Write Again . . . And I am grateful

Published 2:54 pm Monday, November 21, 2016

If there are, or have been, things in your life that have given you enjoyment over the course of many years, then surely you recognize it as a genuine blessing.

So it is, or has been in some cases, true for me as well. And when an activity, endeavor, that gave me such pleasure came to an end, well, it was hard to say the least.

Among my “pleasures” are or have been running, reading, singing barbershop harmony and writing, in no particular order. (And our pets, of course.)

I now find myself sans two of these avocational endeavors. Quarteting and running.

Exposure to barbershop harmony came at an early age, 10 years old, to be exact. The man who led me into that awareness, Charlie Stevens, let me listen to a couple of 78 rpm records. And I was hooked.

At age 15, I actually began singing barbershop, while in high school. Charlie was our school choral director, and he began a tradition of having a boys barbershop quartet. In that foursome with me were Will Jenkins, Ward Marslender and Charlie Mike Smith. We were together for two wonderful years. We sang in some special places and events.

Little did I realize then that this activity would evolve into a full-blown passion, and that there would be many more quartets across all the years to come. As well as choruses.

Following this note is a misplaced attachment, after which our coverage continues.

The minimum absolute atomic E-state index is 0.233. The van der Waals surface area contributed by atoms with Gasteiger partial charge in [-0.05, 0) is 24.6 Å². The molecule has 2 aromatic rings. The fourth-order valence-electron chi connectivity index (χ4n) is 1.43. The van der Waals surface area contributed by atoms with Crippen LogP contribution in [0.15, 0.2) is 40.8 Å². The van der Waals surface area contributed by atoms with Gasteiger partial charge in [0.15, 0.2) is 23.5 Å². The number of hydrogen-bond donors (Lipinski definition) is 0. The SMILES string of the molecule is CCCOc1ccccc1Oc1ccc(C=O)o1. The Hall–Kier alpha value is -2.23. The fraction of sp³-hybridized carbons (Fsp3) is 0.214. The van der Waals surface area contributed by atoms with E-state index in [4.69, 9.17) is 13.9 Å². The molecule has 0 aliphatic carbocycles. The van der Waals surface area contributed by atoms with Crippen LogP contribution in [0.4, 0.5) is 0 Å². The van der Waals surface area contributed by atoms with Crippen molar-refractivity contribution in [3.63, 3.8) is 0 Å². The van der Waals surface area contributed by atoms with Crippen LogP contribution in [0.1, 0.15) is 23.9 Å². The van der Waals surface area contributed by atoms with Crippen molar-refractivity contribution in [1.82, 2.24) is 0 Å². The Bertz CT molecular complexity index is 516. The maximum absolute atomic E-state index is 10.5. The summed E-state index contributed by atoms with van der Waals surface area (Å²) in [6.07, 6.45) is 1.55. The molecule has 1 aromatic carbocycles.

There are so many memories from these years of trying to sprinkle a little musical sunshine in four-part harmony.

I’ve sung in so many diverse situations and varied venues and made such good memories, some, many, which will be with me until it’s my time to leave.

The “Singing Valentines” opportunities sometimes offered poignant experiences. Such as singing for patients undergoing chemotherapy, or a lady who was battling cancer, where we sang “The Sweetheart of Sigma Chi,” and on her sweater was the fraternity pin her boyfriend-became-husband gave to her so long ago.

One night we sang in the bedroom of a terminally ill friend, who was held sitting up in bed by her daughter and a hospice nurse. We sang “The Rose.” Or tried to. You know, “Some say love, it is a river …”

My Outer Banks quartet, the “First Flight Four,” sang all up and down the beach, and from Raleigh eastward as well as in the Tidewater. We also sang in Hartford, Connecticut, at our bass’s 50th high school reunion. Two of those dear friends are now departed. May I sing with them again in that ecclesiastical venue.

I sang for several years in the “Nostalgics,” which had three fellows from New Bern. We were quite active and I rolled up a lot of miles during that time. The bass is now gone. “Buster’s Boys” had a good run. That bass is also gone.

The quartet I was in the longest, however, was “Men ‘n a Chord,” also my last one. I’m truly grateful to each of them for the special times we had over many, many years. Our last time together as a quartet was July of ’15.

It is my hope that we really did sprinkle a little musical sunshine along the way.

In four-part harmony.